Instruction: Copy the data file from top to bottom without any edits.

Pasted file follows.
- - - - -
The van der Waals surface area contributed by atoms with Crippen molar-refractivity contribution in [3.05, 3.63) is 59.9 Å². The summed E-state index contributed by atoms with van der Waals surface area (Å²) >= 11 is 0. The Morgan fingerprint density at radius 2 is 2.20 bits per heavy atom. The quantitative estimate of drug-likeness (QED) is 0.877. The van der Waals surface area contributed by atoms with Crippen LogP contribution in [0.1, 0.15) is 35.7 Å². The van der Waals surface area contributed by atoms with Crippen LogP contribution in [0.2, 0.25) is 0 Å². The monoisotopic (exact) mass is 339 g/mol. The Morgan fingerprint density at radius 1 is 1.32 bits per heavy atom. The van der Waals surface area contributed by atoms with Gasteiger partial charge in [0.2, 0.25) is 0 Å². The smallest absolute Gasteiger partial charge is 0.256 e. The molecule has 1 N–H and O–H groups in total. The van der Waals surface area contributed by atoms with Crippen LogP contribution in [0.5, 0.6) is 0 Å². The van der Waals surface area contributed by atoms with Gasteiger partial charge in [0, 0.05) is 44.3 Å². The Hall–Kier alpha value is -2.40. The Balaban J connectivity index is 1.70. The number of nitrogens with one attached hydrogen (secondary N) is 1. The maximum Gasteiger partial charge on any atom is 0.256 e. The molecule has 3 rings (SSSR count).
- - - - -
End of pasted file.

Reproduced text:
The van der Waals surface area contributed by atoms with Crippen molar-refractivity contribution in [3.05, 3.63) is 59.9 Å². The summed E-state index contributed by atoms with van der Waals surface area (Å²) >= 11 is 0. The Morgan fingerprint density at radius 2 is 2.20 bits per heavy atom. The quantitative estimate of drug-likeness (QED) is 0.877. The van der Waals surface area contributed by atoms with Crippen LogP contribution in [0.1, 0.15) is 35.7 Å². The van der Waals surface area contributed by atoms with Crippen LogP contribution in [0.2, 0.25) is 0 Å². The monoisotopic (exact) mass is 339 g/mol. The Morgan fingerprint density at radius 1 is 1.32 bits per heavy atom. The van der Waals surface area contributed by atoms with Gasteiger partial charge in [0.2, 0.25) is 0 Å². The smallest absolute Gasteiger partial charge is 0.256 e. The molecule has 1 N–H and O–H groups in total. The van der Waals surface area contributed by atoms with Crippen LogP contribution in [0.5, 0.6) is 0 Å². The van der Waals surface area contributed by atoms with Gasteiger partial charge in [0, 0.05) is 44.3 Å². The Hall–Kier alpha value is -2.40. The Balaban J connectivity index is 1.70. The number of nitrogens with one attached hydrogen (secondary N) is 1. The maximum Gasteiger partial charge on any atom is 0.256 e. The molecule has 3 rings (SSSR count).